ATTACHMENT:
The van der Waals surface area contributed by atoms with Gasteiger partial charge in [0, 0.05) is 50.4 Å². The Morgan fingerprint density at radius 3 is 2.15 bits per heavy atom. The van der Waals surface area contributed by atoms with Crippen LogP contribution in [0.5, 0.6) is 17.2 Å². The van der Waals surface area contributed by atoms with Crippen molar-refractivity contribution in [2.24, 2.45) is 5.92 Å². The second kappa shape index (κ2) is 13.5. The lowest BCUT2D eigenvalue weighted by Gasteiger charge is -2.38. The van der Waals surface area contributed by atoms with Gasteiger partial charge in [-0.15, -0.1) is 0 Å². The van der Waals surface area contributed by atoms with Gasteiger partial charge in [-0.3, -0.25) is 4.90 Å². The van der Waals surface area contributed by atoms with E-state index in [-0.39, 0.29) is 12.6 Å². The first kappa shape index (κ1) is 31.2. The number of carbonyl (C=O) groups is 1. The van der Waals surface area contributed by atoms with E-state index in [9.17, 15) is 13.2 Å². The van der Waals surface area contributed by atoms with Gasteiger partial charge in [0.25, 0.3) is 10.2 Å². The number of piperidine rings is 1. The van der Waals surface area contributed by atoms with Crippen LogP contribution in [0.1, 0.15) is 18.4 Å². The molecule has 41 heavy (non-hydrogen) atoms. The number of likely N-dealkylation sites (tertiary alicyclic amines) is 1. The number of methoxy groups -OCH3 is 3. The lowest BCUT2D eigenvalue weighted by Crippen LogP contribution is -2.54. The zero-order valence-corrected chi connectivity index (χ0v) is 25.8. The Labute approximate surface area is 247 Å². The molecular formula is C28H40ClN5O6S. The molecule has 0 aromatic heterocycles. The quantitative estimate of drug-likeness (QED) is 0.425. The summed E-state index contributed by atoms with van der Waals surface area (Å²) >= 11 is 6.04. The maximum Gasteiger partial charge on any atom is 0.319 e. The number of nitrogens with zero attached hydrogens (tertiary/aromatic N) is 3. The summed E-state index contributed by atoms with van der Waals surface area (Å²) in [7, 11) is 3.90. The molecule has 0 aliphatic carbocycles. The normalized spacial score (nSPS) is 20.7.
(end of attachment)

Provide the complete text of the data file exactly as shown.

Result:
The van der Waals surface area contributed by atoms with Gasteiger partial charge in [0, 0.05) is 50.4 Å². The Morgan fingerprint density at radius 3 is 2.15 bits per heavy atom. The van der Waals surface area contributed by atoms with Crippen LogP contribution in [0.5, 0.6) is 17.2 Å². The van der Waals surface area contributed by atoms with Crippen molar-refractivity contribution in [2.24, 2.45) is 5.92 Å². The second kappa shape index (κ2) is 13.5. The lowest BCUT2D eigenvalue weighted by Gasteiger charge is -2.38. The van der Waals surface area contributed by atoms with Gasteiger partial charge in [-0.15, -0.1) is 0 Å². The van der Waals surface area contributed by atoms with Gasteiger partial charge in [-0.3, -0.25) is 4.90 Å². The van der Waals surface area contributed by atoms with E-state index in [-0.39, 0.29) is 12.6 Å². The first kappa shape index (κ1) is 31.2. The number of carbonyl (C=O) groups is 1. The van der Waals surface area contributed by atoms with E-state index in [9.17, 15) is 13.2 Å². The van der Waals surface area contributed by atoms with Gasteiger partial charge in [0.25, 0.3) is 10.2 Å². The number of piperidine rings is 1. The van der Waals surface area contributed by atoms with Crippen LogP contribution in [0.1, 0.15) is 18.4 Å². The molecule has 41 heavy (non-hydrogen) atoms. The number of likely N-dealkylation sites (tertiary alicyclic amines) is 1. The number of methoxy groups -OCH3 is 3. The lowest BCUT2D eigenvalue weighted by Crippen LogP contribution is -2.54. The zero-order valence-corrected chi connectivity index (χ0v) is 25.8. The Labute approximate surface area is 247 Å². The molecular formula is C28H40ClN5O6S. The molecule has 0 aromatic heterocycles. The quantitative estimate of drug-likeness (QED) is 0.425. The summed E-state index contributed by atoms with van der Waals surface area (Å²) >= 11 is 6.04. The maximum Gasteiger partial charge on any atom is 0.319 e. The number of nitrogens with zero attached hydrogens (tertiary/aromatic N) is 3. The summed E-state index contributed by atoms with van der Waals surface area (Å²) in [7, 11) is 3.90. The molecule has 0 aliphatic carbocycles. The normalized spacial score (nSPS) is 20.7.